Zero Dark Thirty (2012)

Directed by Kathryn Bigelow
Written by Mark Boal

A little over a decade ago, America was attacked by terrorists on its own soil. September 11, 2001 is a date that will live in the history books forever, and is a date which dictated much of America’s foreign policy and use of its military and intelligence agencies. Four years ago, director Kathryn Bigelow and writer Mark Boal teamed up to create the Best Picture winning film The Hurt Locker. This year they join forces once again to tell the story of the manhunt of Osama Bin Laden, the leader of al-Qaeda. The film claims it is based on first hand accounts of actual events. As this is a film, I went in with the assumption that the goal was to find and kill Bin Laden, and anything that happened in between was there for entertainment, not for information. This is not a history lesson. It is just an entertaining film.

The shell of the film is the manhunt, but Boal and Bigelow show us the few men and women that dedicated their lives to the mission of finding Bin Laden. For a decade, we see the evolution of Maya Lambert (Jessica Chastain), as she follows lead after lead to finally locate the lynchpin of al-Qaeda. Her small team, made up of a stellar supporting cast which includes Kyle Chandler, Jennifer Ehle, Jason Clarke, Mark Strong, Edgar Ramirez, and ultimately Joel Edgerton, slowly succumbs to the high pressure of their dangerous and isolated task. But lead by Maya, who goes from green field agent to hard nosed determined CIA agent, they all come together to complete their decade long mission. The film is as much a character study of these men and women as it is a political thriller.

And that is just one of the many strengths of the film. Bigelow could have easily gotten very political, very quick. Now, that does not mean that the film will be immune from those looking for a political reason to either champion or denounce the film; that cannot be avoided. Instead, I found the film focused much more on the people than the actual goal, which afforded Bigelow the ability to form interested characters with whom the audience could try to connect. I cannot speak for everyone, but I felt a certain combination of admiration, respect, and pity for these patriotic and extremely motivated individuals. And perhaps the greatest of these emotions was pity. They put themselves through hell, no friends or family except each other until their mission was accomplished, and Bigelow and Boal handle them masterfully.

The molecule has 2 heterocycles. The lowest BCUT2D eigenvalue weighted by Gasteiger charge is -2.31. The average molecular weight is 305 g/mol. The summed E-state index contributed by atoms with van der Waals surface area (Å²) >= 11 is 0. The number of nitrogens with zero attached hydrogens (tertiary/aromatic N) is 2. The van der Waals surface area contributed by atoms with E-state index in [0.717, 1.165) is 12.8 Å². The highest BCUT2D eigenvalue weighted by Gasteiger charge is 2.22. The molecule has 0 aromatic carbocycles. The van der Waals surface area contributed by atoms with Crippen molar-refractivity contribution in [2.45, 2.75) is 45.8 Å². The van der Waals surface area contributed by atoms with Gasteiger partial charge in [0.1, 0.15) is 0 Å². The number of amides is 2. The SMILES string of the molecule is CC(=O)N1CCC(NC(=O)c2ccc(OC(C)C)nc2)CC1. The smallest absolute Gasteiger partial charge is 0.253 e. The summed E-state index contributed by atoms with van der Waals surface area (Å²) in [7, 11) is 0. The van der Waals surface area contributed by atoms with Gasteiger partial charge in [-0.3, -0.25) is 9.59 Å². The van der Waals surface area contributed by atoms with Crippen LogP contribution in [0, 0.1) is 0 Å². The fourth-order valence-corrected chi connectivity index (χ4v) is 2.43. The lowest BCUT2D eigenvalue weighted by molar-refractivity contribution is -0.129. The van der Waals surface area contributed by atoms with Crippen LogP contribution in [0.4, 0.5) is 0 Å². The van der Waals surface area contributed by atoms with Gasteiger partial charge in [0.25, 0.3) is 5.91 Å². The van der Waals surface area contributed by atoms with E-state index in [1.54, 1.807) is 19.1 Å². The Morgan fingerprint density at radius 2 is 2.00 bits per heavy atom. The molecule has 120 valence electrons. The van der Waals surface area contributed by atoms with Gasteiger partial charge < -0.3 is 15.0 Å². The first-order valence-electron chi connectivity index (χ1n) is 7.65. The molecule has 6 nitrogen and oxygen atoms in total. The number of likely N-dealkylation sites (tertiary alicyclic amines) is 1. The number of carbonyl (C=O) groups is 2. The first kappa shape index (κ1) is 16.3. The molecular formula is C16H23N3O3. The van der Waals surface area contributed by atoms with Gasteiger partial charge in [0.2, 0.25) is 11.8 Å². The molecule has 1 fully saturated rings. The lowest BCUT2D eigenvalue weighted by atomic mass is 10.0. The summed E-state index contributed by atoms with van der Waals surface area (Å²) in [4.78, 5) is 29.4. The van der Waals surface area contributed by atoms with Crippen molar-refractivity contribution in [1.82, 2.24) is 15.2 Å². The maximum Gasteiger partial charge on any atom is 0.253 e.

I would be remiss if I did not report my fleeting boredom through the first half of the film however. It was not something that ruined the film, it merely existed while the setup, the many years of interrogations and following leads to dead ends, just looking for the one tip that would lead to more results, while Maya was getting no results. In retrospect this segment is essential to what makes the second half of the film so effective. As a thriller the film is a slow burn which builds to the exciting climax. The first act of the film serves as a structure and a base to view these characters as their lives and personalities evolve and reveal themselves as the film progresses. As I was watching it I found myself fighting disinterest, but it is certainly one of those films I am already curious to revisit, to see what else I can glean.

But the point is that everything brings us to the thrilling conclusion. Anyone who has lived at any point in the last few years knows how the film will conclude, yet Bigelow and Boal delivered a scene beyond my wildest dreams. It is a tense section of perfection. I couldn’t even venture a guess at the length of the scene, all time stood still as the film gripped me completely. The payoff to the slow burn that came before it. One of the best scenes I’ve seen this year without a doubt, making the film truly great. However, I would still rank a handful of other films above this one, great as it was. Chastain makes a strong lead and adds to her multiple great performances within just a couple years; the ensemble cast is also spectacular. Who knows what legacy this film will leave. There are those claiming it defines a decade. It does a great job of encapsulating the mentality of the country, but I myself would stop after simply calling it a great film.

***1/2 – Great

 

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